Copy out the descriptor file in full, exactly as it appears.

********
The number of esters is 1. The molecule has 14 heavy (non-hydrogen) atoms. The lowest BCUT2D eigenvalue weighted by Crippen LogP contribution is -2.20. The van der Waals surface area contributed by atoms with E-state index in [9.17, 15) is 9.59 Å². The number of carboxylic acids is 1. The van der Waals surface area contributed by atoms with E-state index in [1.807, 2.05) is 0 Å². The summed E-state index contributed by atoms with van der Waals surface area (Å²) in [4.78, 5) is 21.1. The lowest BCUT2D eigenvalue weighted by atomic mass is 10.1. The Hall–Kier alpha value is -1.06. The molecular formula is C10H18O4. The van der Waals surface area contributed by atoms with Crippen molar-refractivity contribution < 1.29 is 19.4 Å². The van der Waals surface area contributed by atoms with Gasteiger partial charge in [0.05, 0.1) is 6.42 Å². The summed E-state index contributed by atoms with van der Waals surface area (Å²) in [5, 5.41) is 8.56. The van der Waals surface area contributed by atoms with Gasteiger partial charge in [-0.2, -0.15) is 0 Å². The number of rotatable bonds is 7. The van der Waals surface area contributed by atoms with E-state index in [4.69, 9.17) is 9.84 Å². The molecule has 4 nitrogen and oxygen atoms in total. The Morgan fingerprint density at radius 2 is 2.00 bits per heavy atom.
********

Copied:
The number of esters is 1. The molecule has 14 heavy (non-hydrogen) atoms. The lowest BCUT2D eigenvalue weighted by Crippen LogP contribution is -2.20. The van der Waals surface area contributed by atoms with E-state index in [9.17, 15) is 9.59 Å². The number of carboxylic acids is 1. The van der Waals surface area contributed by atoms with E-state index in [1.807, 2.05) is 0 Å². The summed E-state index contributed by atoms with van der Waals surface area (Å²) in [4.78, 5) is 21.1. The lowest BCUT2D eigenvalue weighted by atomic mass is 10.1. The Hall–Kier alpha value is -1.06. The molecular formula is C10H18O4. The van der Waals surface area contributed by atoms with Crippen molar-refractivity contribution < 1.29 is 19.4 Å². The van der Waals surface area contributed by atoms with Gasteiger partial charge in [0.05, 0.1) is 6.42 Å². The summed E-state index contributed by atoms with van der Waals surface area (Å²) in [5, 5.41) is 8.56. The van der Waals surface area contributed by atoms with Gasteiger partial charge in [-0.2, -0.15) is 0 Å². The number of rotatable bonds is 7. The van der Waals surface area contributed by atoms with E-state index in [4.69, 9.17) is 9.84 Å². The molecule has 4 nitrogen and oxygen atoms in total. The Morgan fingerprint density at radius 2 is 2.00 bits per heavy atom.